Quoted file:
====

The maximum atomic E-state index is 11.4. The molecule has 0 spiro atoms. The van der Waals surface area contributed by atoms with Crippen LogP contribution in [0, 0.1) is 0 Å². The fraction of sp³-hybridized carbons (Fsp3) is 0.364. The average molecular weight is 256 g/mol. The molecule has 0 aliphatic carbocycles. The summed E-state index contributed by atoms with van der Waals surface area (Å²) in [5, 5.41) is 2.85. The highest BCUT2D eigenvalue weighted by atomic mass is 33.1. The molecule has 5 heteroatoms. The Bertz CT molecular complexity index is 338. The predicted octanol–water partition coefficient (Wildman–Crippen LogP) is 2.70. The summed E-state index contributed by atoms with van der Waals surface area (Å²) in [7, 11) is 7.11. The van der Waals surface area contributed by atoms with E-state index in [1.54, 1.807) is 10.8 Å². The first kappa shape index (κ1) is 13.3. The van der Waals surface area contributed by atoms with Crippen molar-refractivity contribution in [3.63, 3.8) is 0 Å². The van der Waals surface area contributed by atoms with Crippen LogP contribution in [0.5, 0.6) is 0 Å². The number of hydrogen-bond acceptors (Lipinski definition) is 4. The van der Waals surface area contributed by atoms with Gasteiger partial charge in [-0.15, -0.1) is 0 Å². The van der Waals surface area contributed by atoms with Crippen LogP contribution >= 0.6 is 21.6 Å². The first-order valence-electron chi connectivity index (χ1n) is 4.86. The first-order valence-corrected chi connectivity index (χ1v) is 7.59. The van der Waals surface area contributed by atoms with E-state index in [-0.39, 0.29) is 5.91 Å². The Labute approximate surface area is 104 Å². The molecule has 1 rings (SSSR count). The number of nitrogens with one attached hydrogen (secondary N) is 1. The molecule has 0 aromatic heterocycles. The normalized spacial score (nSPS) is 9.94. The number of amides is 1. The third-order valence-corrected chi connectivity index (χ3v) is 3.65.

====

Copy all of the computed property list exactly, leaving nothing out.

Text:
The maximum atomic E-state index is 11.4. The molecule has 0 spiro atoms. The van der Waals surface area contributed by atoms with Crippen LogP contribution in [0, 0.1) is 0 Å². The fraction of sp³-hybridized carbons (Fsp3) is 0.364. The average molecular weight is 256 g/mol. The molecule has 0 aliphatic carbocycles. The summed E-state index contributed by atoms with van der Waals surface area (Å²) in [5, 5.41) is 2.85. The highest BCUT2D eigenvalue weighted by atomic mass is 33.1. The molecule has 5 heteroatoms. The Bertz CT molecular complexity index is 338. The predicted octanol–water partition coefficient (Wildman–Crippen LogP) is 2.70. The summed E-state index contributed by atoms with van der Waals surface area (Å²) in [7, 11) is 7.11. The van der Waals surface area contributed by atoms with E-state index in [1.54, 1.807) is 10.8 Å². The first kappa shape index (κ1) is 13.3. The van der Waals surface area contributed by atoms with Crippen molar-refractivity contribution in [3.63, 3.8) is 0 Å². The van der Waals surface area contributed by atoms with Crippen LogP contribution in [0.5, 0.6) is 0 Å². The number of hydrogen-bond acceptors (Lipinski definition) is 4. The van der Waals surface area contributed by atoms with Gasteiger partial charge in [-0.15, -0.1) is 0 Å². The van der Waals surface area contributed by atoms with Crippen LogP contribution >= 0.6 is 21.6 Å². The first-order valence-electron chi connectivity index (χ1n) is 4.86. The first-order valence-corrected chi connectivity index (χ1v) is 7.59. The van der Waals surface area contributed by atoms with E-state index in [-0.39, 0.29) is 5.91 Å². The Labute approximate surface area is 104 Å². The molecule has 1 rings (SSSR count). The number of nitrogens with one attached hydrogen (secondary N) is 1. The molecule has 0 aromatic heterocycles. The normalized spacial score (nSPS) is 9.94. The number of amides is 1. The third-order valence-corrected chi connectivity index (χ3v) is 3.65.